Sunday, May 11, 2014

Chinese Official Elaborates China's Railway 'Going Out' Strategy

It's an engineering feat that could make the great wall look small: a high-speed train from China to the U.S.

According to a report in the Beijing times, Chinese officials are considering building a high-speed rail line that would start in northern China, go up through Russia and connect through Canada into America.

The proposed line would be more than 8,000 miles long. That's like travelling from New York to Los Angeles almost three times.

It would have an underwater tunnel that stretches 125 miles - four times longer than the tunnel connecting England and France.

Wang Mengshu, of the Chinese Academy of Engineering, in an extensive interview with the Beijing Times, laid out the general strategy of China utilizing its growing expertise in high-speed rail construction to create a World Land-Bridge. It seems that China has forcefully taken up the policy which had been announced over 100 years ago in the U.S. as "girding the globe with tramway of iron" as expressed by Gen. Joshua Owens after the successful completion of the Transcontinental Railroad. The dramatic nature of the cultural shifts in the two countries, the U.S. and China, is underlined by the increasing collapse of U.S. infrastructure and the desire of China to become the chief producer of transportation infrastructure for the world. The recent visit of Chinese Premier Li Keqiang to Africa is just the latest example of that policy.

Professor Wang noted four primary directions for the Chinese high-speed rail construction: (1) a Eurasian line with two branches, one going through Kazakhstan and another entering China at the Chinese border from Russia at Manzhouli and proceeding east to Khabarovsk; (2) a Central Asian Line, starting from Urumqi and proceeding through Kazakhstan, Uzbekistan, Turkmenistan, Iran, and Turkey, and then on to Germany; (3) a Pan-Asian high-speed rail starting from Kunming and proceeding through Vietnam, Cambodia, Thailand, and Malaysia, and arriving at Singapore; and (4) A line going through northeast China and then through Siberia to Chukotka, where it will meet with the planned Bering Strait tunnel to Alaska. There are also discussions with Russia regarding the gauge for a high-speed rail traversing Russian territory. The Chinese wish to build it using the international 1435 mm gauge rather than the wider 1524 mm gauge used by the Russian railroads.

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With regard to the first two lines, Wang said, the domestic side is progressing well and the foreign sections are still under consideration. On the Pan-Asian line, construction has begun on a China-Myanmar railway tunnel. The Siberian line is still a matter of negotiations, but Wang indicated clearly that China would be prepared to help finance and build a tunnel under the Bering Strait. Professor Wang indicates the benefit accruing to China in this "going out" policy.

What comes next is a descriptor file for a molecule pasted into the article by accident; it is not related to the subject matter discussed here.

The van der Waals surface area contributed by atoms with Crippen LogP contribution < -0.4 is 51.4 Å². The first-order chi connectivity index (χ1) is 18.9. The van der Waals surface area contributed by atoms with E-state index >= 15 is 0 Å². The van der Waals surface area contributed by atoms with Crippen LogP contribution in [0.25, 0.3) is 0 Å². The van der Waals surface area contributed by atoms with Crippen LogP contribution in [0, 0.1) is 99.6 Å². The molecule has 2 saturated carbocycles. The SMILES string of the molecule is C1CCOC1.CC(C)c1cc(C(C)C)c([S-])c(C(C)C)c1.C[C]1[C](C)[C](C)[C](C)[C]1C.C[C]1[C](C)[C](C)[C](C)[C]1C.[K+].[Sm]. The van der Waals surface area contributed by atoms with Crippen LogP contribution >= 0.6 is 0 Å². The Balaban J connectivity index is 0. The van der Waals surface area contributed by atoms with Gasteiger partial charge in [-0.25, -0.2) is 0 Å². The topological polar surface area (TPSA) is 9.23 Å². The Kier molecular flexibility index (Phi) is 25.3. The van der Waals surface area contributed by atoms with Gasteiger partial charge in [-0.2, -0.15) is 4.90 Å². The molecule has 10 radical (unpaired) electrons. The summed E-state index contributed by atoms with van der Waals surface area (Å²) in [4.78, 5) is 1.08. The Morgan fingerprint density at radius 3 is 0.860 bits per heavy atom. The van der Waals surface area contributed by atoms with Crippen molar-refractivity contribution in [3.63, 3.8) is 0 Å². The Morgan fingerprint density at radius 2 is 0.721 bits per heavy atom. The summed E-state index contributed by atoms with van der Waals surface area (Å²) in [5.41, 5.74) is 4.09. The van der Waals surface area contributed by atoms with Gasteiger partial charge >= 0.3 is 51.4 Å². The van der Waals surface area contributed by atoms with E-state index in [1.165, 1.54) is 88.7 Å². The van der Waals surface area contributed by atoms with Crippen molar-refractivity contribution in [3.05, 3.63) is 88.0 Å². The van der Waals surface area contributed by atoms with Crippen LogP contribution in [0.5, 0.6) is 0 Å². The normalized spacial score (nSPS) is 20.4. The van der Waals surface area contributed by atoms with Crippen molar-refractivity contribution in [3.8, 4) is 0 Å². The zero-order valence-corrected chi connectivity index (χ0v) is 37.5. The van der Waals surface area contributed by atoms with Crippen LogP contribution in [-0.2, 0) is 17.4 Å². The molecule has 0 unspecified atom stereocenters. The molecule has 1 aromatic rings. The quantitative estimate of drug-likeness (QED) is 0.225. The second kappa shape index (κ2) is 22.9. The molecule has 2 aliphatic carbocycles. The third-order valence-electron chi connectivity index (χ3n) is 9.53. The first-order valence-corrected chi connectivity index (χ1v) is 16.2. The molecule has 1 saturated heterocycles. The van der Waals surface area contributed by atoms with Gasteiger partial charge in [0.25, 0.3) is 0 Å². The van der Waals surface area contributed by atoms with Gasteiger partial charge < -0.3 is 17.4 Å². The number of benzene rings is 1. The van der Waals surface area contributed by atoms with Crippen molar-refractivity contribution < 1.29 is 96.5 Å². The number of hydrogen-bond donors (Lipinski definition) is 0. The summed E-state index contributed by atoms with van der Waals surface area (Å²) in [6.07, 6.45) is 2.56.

First, they can exchange their infrastructure investment for the needed energy resources possessed by many of these countries in lieu of cash payments. In the case of Myanmar, it will be the supply of potash.

Second, it provides an outlet for Chinese engineers to play the key role in the surveying, planning, design, and construction of the roads, and allows them to train the personnel in the transit regions.

Already now there is a regular train from Zhengzhou which carries exploration equipment and technical personnel destined for Central Europe and other regions of the high-speed rail line.

Participating in the Bering Strait project would also give Chinese engineers the experience they would need to build a similar tunnel between Fujian and Taiwan, Wang explains. Three major challenges still remain. One is the financing. Although China has proposed establishing an infrastructure investment fund for this purpose, it would also expect capital to come into the fund from other sources. Second, the logistical problems of staffing the various countries along the route with a minimum of delay with regard to customs, inspections, and the like still remains as an issue which must be overcome to extract full advantage from the increase of speed. Third, there are still the geographic and geological impediments along the complex Eurasian route which must be overcome for a high-speed rail line.

But Professor Wang is confident that the obstacles can be overcome, and that the ambitious projects will be of benefit for China and the world. More more on this story see: